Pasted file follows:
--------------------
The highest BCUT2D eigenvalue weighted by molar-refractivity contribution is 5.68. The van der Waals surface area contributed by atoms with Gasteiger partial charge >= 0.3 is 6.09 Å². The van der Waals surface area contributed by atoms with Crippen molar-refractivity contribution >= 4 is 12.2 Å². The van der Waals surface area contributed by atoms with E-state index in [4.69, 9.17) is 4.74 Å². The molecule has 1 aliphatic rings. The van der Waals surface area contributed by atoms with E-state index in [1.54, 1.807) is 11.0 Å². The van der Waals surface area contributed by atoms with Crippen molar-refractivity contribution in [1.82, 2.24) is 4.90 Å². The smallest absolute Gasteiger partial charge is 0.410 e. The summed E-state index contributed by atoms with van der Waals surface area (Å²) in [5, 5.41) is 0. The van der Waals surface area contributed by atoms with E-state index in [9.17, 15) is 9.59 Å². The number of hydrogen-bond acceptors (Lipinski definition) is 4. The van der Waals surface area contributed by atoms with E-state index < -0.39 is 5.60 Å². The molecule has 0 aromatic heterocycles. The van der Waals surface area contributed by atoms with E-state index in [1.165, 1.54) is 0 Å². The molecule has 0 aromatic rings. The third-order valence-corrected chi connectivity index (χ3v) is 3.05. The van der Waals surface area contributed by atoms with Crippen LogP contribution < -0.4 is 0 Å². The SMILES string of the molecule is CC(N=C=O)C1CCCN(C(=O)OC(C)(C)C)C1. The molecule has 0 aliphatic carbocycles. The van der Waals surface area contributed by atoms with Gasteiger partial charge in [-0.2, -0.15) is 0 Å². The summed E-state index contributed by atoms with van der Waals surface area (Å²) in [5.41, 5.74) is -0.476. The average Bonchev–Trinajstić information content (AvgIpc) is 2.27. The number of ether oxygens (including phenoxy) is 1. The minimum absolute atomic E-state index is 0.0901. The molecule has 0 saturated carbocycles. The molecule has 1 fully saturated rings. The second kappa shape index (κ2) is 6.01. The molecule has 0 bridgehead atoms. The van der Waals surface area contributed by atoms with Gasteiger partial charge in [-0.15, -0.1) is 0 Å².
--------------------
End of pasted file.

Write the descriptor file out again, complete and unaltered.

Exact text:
The highest BCUT2D eigenvalue weighted by molar-refractivity contribution is 5.68. The van der Waals surface area contributed by atoms with Gasteiger partial charge >= 0.3 is 6.09 Å². The van der Waals surface area contributed by atoms with Crippen molar-refractivity contribution >= 4 is 12.2 Å². The van der Waals surface area contributed by atoms with E-state index in [4.69, 9.17) is 4.74 Å². The molecule has 1 aliphatic rings. The van der Waals surface area contributed by atoms with E-state index in [1.54, 1.807) is 11.0 Å². The van der Waals surface area contributed by atoms with Crippen molar-refractivity contribution in [1.82, 2.24) is 4.90 Å². The smallest absolute Gasteiger partial charge is 0.410 e. The summed E-state index contributed by atoms with van der Waals surface area (Å²) in [5, 5.41) is 0. The van der Waals surface area contributed by atoms with E-state index in [9.17, 15) is 9.59 Å². The number of hydrogen-bond acceptors (Lipinski definition) is 4. The van der Waals surface area contributed by atoms with E-state index < -0.39 is 5.60 Å². The molecule has 0 aromatic heterocycles. The van der Waals surface area contributed by atoms with E-state index in [1.165, 1.54) is 0 Å². The molecule has 0 aromatic rings. The third-order valence-corrected chi connectivity index (χ3v) is 3.05. The van der Waals surface area contributed by atoms with Crippen LogP contribution < -0.4 is 0 Å². The SMILES string of the molecule is CC(N=C=O)C1CCCN(C(=O)OC(C)(C)C)C1. The molecule has 0 aliphatic carbocycles. The van der Waals surface area contributed by atoms with Gasteiger partial charge in [-0.2, -0.15) is 0 Å². The summed E-state index contributed by atoms with van der Waals surface area (Å²) in [5.41, 5.74) is -0.476. The average Bonchev–Trinajstić information content (AvgIpc) is 2.27. The number of ether oxygens (including phenoxy) is 1. The minimum absolute atomic E-state index is 0.0901. The molecule has 0 saturated carbocycles. The molecule has 1 fully saturated rings. The second kappa shape index (κ2) is 6.01. The molecule has 0 bridgehead atoms. The van der Waals surface area contributed by atoms with Gasteiger partial charge in [-0.15, -0.1) is 0 Å².